• Recent data from the Department for Business, Energy & Industrial Strategy shows that the ‘All Work’ material price index increased by 3.1% in the year to May 2019. However, month-on-month data shows that material prices from April to May 2019 fell by -0.4%, reflecting a weakening global economy.
  • Copper, the industrial metal many investors use to gauge momentum in the global economy due to its extensive use, has seen prices retreat since mid-April. Following soft manufacturing data from around the world, copper prices have fallen by 10% since their 2019 peak on 17th April 2019, signalling weaker demand and continued investor concern for the global economy.


ANNOUNCEMENTS IN THE CONSTRUCTION PRESS

  • Housebuilder Barratt said that it expects to report a 9% increase in pre-tax profits in its financial results for the year ending June 2019. Barratt said pre-tax profit would be in the region of £910m, while operating margin had risen to 18.9%, up 1.2%, with underlying margin improvement of around 70 basis points, driven mainly by margin initiative. Improvements to margins were driven through sites being purchased at higher gross margins and new products feeding through, as well as the sale of a legacy commercial asset and the reversal of inventory impairment provisions.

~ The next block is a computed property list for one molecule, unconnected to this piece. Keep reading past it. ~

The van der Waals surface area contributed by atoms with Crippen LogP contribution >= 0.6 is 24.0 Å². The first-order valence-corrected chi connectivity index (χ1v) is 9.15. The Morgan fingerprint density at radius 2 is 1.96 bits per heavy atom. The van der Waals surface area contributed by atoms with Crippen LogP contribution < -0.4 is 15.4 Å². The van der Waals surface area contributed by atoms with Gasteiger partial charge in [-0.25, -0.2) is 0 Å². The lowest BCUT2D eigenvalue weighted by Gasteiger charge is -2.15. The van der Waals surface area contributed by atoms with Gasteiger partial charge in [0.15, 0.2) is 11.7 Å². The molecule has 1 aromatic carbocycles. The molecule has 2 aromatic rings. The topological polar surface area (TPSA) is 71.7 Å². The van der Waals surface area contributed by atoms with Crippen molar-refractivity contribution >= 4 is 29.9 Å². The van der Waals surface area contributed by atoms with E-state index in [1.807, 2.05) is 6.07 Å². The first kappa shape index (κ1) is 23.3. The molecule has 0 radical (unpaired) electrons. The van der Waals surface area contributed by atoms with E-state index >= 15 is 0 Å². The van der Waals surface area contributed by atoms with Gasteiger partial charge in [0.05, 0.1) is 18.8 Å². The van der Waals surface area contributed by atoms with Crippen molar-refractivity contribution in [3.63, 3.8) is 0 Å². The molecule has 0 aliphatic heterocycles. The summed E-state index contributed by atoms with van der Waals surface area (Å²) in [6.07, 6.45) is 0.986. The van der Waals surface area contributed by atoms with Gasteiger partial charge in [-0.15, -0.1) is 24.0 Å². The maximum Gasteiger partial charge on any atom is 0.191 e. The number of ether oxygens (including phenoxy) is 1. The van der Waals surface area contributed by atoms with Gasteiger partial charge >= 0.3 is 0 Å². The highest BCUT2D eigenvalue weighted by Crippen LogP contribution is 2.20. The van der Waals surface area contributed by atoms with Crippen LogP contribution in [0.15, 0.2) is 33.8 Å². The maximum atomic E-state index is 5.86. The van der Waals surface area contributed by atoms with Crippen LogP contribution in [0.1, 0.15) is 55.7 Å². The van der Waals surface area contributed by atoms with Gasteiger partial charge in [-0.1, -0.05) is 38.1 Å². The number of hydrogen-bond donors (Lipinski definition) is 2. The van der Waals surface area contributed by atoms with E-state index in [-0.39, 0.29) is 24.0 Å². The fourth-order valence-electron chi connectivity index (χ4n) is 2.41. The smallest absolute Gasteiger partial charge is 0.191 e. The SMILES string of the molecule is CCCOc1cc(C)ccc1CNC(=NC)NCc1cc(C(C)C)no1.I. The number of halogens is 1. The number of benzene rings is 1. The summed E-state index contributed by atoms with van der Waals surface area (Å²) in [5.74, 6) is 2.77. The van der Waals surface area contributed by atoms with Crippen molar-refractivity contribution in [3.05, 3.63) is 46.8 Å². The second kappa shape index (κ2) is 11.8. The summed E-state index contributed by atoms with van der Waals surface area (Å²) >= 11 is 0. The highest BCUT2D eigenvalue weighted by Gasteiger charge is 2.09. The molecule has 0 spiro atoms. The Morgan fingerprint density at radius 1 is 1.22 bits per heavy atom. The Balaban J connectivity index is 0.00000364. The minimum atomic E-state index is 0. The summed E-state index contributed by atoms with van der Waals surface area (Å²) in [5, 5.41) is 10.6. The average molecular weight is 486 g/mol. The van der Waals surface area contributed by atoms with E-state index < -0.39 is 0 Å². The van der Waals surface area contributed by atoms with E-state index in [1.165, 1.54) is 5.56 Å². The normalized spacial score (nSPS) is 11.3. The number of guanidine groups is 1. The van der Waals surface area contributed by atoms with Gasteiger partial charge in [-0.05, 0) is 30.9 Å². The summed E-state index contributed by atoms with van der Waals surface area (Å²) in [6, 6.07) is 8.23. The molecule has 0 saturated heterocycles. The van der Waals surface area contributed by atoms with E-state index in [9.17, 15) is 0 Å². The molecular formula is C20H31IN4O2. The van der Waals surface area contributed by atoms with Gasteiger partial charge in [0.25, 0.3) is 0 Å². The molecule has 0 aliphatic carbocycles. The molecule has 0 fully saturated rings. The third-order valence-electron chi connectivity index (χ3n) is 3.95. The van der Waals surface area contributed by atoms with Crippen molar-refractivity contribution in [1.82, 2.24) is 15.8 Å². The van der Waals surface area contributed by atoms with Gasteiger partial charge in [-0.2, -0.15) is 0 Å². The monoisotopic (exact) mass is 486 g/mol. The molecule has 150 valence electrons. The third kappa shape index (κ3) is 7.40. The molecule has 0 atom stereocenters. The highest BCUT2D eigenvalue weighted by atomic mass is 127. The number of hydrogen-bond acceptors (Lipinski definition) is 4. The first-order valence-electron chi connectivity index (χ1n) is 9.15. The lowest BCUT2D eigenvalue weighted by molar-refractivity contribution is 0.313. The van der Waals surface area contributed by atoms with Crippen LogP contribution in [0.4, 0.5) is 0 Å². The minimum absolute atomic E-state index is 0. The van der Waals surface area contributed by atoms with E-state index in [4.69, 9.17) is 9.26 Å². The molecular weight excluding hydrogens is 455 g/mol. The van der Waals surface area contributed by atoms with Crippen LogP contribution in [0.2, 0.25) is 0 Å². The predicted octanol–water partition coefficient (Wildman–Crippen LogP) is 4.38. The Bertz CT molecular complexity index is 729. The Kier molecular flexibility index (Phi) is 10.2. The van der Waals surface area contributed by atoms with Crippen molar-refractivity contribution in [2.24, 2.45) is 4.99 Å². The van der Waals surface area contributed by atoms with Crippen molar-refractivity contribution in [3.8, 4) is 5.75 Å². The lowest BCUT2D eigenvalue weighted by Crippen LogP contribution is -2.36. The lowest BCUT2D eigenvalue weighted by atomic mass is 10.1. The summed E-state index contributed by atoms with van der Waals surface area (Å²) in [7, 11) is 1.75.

• Skanska’s restructuring helped the firm more than treble pre-tax profits in the UK last year. After a series of problem contracts led to a £32m writedown in July 2017, Skanska introduced a new business plan to improve operational efficiencies and ramp up productivity. The contractor said that pre-tax profit jumped from £13.5m to £44m in the year to December 2018. Turnover for the year was up 7% to £1.9bn.
  • Atkins’ new president Philip Hoare has called on the Government to commit to a long-term spending plan for major infrastructure projects, saying that such projects don’t fit into a parliamentary calendar and therefore need to have all-party support.